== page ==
Victoria's Constitution

 

Image of the Constitution

 


Doctrine of the Separation of Powers

This refers to the constitutional separation of the powers and responsibilities of the:

Legislature - the Parliament

Judiciary - Judges and the Courts

Executive - the Ministry or Government


THE Constitution is Victoria's most important document. It defines the powers and responsibilities of the Parliament of Victoria and is entitled the Constitution Act 1975.

The Constitution

The Constitution was drafted in Melbourne by Victoria's first Legislative Council in 1853-4. It was sent to England and approved by the British Parliament in 1855, and was proclaimed in Victoria on 23 November 1855.

The Constitution provided the framework within which parliamentary democracy and responsible government would operate in Victoria.

In particular, it specified that the Parliament of Victoria was to comprise the Crown, a Legislative Council, and a Legislative Assembly.

This structure has never been altered.

The Crown

The Crown is represented in Victoria by the Governor .

All legislation passed jointly by the Legislative Assembly and Legislative Council must be approved by the Queen. Indeed, no legislation can be proclaimed until the receipt of such Royal Assent. As Her Majesty's representative in Victoria, the Governor is therefore empowered to provide the necessary Royal Assent for proposed legislation.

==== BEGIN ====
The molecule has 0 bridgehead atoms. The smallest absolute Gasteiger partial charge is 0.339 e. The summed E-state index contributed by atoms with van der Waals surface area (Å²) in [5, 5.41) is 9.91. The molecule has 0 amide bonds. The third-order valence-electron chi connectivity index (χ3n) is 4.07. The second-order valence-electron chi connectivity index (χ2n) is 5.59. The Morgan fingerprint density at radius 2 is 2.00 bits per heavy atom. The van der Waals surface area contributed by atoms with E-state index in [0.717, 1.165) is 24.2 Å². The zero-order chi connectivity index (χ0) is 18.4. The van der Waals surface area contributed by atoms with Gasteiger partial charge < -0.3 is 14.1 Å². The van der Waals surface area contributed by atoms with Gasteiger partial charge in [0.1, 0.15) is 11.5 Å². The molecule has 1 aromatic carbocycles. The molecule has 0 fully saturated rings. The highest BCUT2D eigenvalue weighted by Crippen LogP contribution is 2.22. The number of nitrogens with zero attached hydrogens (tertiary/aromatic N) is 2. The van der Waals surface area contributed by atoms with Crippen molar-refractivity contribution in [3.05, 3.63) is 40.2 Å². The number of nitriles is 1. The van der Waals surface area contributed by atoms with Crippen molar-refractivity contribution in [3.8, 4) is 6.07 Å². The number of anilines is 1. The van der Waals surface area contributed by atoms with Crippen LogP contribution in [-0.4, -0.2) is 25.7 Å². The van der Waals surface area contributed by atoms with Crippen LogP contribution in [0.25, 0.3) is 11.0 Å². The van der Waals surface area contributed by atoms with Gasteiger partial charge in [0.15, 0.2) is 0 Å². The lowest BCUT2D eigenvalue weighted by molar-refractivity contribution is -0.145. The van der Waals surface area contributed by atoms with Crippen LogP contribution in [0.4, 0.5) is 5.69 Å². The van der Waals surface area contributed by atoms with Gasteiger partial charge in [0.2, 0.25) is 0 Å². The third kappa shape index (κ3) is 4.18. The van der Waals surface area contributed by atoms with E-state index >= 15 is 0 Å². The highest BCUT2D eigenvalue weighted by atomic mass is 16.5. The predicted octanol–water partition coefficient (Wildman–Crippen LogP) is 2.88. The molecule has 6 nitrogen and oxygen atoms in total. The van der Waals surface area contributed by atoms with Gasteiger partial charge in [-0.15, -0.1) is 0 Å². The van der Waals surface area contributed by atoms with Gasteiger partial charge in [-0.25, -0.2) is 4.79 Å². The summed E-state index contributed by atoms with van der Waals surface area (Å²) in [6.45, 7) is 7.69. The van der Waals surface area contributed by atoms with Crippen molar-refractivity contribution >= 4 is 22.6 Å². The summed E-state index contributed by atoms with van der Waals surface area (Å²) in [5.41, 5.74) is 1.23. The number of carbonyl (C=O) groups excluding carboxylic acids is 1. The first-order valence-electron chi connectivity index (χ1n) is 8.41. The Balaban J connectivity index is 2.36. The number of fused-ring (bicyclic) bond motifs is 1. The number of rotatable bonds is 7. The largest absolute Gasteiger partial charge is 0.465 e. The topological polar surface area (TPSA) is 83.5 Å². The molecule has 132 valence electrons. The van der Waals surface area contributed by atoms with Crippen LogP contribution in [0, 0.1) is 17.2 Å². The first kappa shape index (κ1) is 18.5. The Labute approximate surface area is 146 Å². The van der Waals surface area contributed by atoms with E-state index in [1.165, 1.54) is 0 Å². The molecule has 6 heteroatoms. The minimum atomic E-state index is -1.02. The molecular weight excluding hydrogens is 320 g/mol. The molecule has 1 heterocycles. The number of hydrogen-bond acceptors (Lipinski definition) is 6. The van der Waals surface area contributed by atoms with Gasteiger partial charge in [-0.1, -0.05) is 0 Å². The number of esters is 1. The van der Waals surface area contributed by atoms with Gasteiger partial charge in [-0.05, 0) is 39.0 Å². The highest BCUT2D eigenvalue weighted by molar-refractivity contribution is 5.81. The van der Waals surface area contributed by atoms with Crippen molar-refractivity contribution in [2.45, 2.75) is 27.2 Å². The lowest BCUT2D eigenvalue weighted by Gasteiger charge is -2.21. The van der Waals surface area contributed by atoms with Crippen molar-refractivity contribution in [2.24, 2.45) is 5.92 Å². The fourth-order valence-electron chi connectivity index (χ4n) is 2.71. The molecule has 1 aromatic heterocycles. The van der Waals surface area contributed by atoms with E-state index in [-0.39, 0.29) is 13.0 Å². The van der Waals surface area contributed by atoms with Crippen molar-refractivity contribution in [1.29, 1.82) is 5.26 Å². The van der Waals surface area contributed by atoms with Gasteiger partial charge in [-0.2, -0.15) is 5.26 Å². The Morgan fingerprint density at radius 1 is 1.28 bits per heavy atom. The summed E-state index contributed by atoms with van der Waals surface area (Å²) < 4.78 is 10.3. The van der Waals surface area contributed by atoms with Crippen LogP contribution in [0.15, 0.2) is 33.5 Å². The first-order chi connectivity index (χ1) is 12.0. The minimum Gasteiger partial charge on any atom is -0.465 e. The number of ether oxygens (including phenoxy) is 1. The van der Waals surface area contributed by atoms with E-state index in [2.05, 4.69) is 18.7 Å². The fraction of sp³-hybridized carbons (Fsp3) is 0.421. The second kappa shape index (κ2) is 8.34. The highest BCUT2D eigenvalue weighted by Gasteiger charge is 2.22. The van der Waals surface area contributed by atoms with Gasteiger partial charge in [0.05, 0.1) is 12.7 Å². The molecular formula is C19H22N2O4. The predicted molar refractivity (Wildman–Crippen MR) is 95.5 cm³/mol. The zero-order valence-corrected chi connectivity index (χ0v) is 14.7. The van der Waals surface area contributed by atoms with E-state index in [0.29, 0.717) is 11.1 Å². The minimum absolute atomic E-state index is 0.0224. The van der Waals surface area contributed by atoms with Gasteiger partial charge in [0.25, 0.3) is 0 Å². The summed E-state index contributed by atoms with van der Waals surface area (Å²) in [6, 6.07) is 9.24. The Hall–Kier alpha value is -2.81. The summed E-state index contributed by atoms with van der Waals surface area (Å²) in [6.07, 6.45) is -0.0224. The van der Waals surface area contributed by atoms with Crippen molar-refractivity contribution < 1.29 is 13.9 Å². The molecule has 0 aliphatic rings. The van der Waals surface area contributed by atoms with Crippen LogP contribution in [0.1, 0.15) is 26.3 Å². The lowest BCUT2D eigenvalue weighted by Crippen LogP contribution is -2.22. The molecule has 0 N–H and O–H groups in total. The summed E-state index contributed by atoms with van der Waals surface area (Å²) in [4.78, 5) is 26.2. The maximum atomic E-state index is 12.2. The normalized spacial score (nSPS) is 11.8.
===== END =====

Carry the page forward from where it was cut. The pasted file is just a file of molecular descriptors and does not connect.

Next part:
In accordance with the Constitution, the Governor is assisted in this responsibility by an Executive Council.

In practical terms, this body comprises current Victorian ministers; a quorum of two ministers and the Governor is sufficient for the Executive Council to proceed. The Executive Council meets, on average, once a week at Old Treasury Building, Spring Street, Melbourne.

It is now accepted practice that the Governor follows the advice of his chief minister the Premier.

Accordingly, the Governor recalls, prorogues, and dissolves Parliament on the recommendation of the Premier.

That relationship is further reflected in the formal Opening of Parliament ceremony in which the Governor reads a statement of the Government's intended legislative program, and declares the new Parliament open.

The Governor resides at Government House, Melbourne. It is here that in-coming and out-going Premiers advise the Governor of the state of political play.

The Legislative Assembly

The Constitution originally provided for 60 Members of the Legislative Assembly (the Lower House) who would represent 37 Electoral Districts.

There are now 88 Members. Each Member represents one Electoral District.

The Constitution specifies that the Legislative Assembly is the seat of Government. The political party, faction, or group that can claim the support of a majority of the Lower House membership forms a ministry. The Government in turn is led by the Premier.

The Opposition comprises the largest party or grouping that does not support the Government.

The Constitution places no limits upon the number of parties, groups, or non-aligned individuals (Independents), who may wish to seek membership of the Parliament. Presently there are three parties represented in the Parliament.